As of this writing, Congress and the President were still wrangling over how to avoid the “fiscal cliff” that will bring dramatic tax increases and spending reductions if no action is taken. While we avoid conjecture when it comes to pending tax policy, we can offer guidance, including prudent measures investors can take now, regardless of any final legislation that might emerge.
The highest tax rate on long-term capital gains is currently scheduled to revert to 20 percent, from the current 15 percent levy, on January 1. Qualified dividend income (including dividend income generated by our high-yield Dow model) is also taxed at 15 percent presently, but is set to be taxed as ordinary income at a maximum statutory rate as high as 39.6 percent.
Health care reform adds an additional burden. In order to help finance the Affordable Health Care Act (AHCA), married taxpayers who file jointly and who report more than $250,000 in wages and self-employment ($200,000 for single taxpayers) will face an additional levy (also known as the investment income surtax or Medicare tax) of 3.8 percent. This surtax will be applied to the lower of their net investment income (interest, dividends, capital gains and other amounts) and the portion of their modified gross income (MAGI) in excess of the $250,000/$200,000 threshold. IRA distributions and Social Security income are not subject to the tax, but these flows may push reported income above the threshold, rendering at least some investment income subject to the surtax.
Despite the threat of a higher tax rate on long-term capital gains beginning next year, investors should not rush to realize gains by year-end. It might seem that doing so would guarantee that gains would be taxed at the current rate versus a potentially higher rate in the future. But trading under our approach is limited to occasional rebalancing, so these apparent savings are illusory to the extent that an investor plans to hold these assets, rather than sell them. Selling today would sacrifice 15 percent of any gains with certainty, as well as any future appreciation on that amount that might have otherwise been earned. Harvesting gains in this manner will also increase an investor’s adjustable gross income, which can reduce or eliminate other tax deductions or subject the taxpayer to the Alternative Minimum Tax (AMT). Finally, investors must consider that any trades intended to accelerate taxable gains will result in additional transaction costs.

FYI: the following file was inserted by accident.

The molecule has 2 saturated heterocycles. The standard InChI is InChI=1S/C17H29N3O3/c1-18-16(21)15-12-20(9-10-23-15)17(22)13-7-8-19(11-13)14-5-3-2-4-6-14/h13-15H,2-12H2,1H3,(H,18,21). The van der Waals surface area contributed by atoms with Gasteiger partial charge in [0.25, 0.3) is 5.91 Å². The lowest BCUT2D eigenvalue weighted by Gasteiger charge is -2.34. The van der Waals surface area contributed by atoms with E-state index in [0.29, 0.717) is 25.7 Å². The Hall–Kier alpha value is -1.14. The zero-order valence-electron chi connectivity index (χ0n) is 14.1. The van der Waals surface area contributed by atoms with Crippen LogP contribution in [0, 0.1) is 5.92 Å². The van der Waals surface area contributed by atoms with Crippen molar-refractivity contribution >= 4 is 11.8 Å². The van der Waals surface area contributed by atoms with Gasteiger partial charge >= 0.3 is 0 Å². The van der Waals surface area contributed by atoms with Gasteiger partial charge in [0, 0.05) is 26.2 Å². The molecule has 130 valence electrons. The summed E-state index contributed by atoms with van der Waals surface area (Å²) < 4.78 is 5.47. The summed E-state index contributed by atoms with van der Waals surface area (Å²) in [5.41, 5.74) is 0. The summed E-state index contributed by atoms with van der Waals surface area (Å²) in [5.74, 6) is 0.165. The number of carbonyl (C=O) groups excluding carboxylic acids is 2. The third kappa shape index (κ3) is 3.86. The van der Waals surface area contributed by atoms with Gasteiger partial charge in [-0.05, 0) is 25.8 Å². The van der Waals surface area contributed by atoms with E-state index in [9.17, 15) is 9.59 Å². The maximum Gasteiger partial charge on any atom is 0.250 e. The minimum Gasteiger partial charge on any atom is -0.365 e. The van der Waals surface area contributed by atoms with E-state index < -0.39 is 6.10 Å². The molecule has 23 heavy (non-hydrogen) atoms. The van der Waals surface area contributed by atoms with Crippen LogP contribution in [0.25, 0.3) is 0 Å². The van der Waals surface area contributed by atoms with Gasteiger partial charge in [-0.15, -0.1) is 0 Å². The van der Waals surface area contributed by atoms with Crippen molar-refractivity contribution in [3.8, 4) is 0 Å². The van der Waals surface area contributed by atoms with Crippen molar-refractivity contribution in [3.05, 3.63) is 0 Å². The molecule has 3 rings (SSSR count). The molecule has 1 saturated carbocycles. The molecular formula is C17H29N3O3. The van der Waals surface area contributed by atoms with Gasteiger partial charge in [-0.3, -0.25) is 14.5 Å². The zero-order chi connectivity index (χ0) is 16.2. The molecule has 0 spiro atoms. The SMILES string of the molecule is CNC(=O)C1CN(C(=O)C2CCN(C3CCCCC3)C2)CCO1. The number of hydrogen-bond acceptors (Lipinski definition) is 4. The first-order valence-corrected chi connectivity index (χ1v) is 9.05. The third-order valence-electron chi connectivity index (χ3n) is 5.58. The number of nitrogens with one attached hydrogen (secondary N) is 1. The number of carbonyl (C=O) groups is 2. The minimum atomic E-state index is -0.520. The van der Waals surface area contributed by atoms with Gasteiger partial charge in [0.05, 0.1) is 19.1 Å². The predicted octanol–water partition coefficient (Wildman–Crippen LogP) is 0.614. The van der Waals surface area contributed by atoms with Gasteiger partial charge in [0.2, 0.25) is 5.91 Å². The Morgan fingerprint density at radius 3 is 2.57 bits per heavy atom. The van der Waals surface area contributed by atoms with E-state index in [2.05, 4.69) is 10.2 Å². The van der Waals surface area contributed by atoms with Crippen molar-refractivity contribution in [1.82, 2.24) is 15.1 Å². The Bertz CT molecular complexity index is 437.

Planned sales are another matter. Investors sometimes hold risky portfolios that are dominated by one or two securities with a very low cost basis. In these cases we often recommend a deliberate strategy to sell off highly appreciated assets over two or three tax years. Investors who have implemented such plans may wish to accelerate their selling in order to absorb larger-than-planned realized gains this year.
While “harvesting gains” should be avoided, generally, it nevertheless remains very important for investors to manage their taxable gains and losses. Specifically we strongly recommend that investors with taxable accounts take full advantage of tax swapping strategies. We describe this technique in detail in the enclosed article on page 85.
Gold investors with taxable accounts take note: the pending rate increase on realized capital gains changes the calculus when comparing gold mining shares versus gold ETFs as a means of maintaining exposure to gold. Under the existing tax schedule, long term gains on gold mining shares are taxed at a maximum of 15 percent.
But gains on bullion-based ETFs are taxed at 28 percent because the underlying asset, gold, is considered a collectible. Beginning in 2013, however, mining shares will be taxed at a maximum of 23.8 percent (the higher statutory rate of 20 percent plus the 3.8 percent AHCA surtax). In short, the tax
advantage afforded gold mining shares will be diminished.
For investors facing the highest statutory federal income tax rate, taxes on dividend income will nearly triple, from 15 percent to 43.5 percent (the
statutory maximum of 39.6 percent plus the 3.8 percent surcharge). Taxpayers in this situation should review their asset location strategy and if warranted, rearrange their holdings to ensure their dividend-paying securities are held within tax deferred accounts.
Taxpayers who own a traditional IRA, and who have been considering whether to convert all or part of their account to a Roth RIA, might want to act before year-end. Roth IRAs are funded with after-tax income while traditional IRAs are typically funded with pretax income. Earnings in both types of accounts grow tax-deferred. However, while distributions from traditional (pretax funded) IRAs are taxed as ordinary income, Roth distributions are tax-free. Traditional IRA accounts can be converted to Roth accounts, but income taxes must be paid on the amounts converted. Beginning in 2013, for
anyone whose income is currently below but close to the $250,000/$200,000 limit, a conversion that pushes one’s adjusted gross income above the limit could trigger the 3.8 percent surcharge on investment income.
These observations cover only a small slice of potential and scheduled changes. When legislation emerges, we will advise our readers accordingly.
Also in This Issue:
Viatical and Life Settlements: A Murky Market
Tax Swapping Time
A Reader Inquires
The High-Yield Dow Investment Strategy
Recent Market Statistics
The Dow-Jones Industrials Ranked by Yield
Asset Class Investment Vehicles
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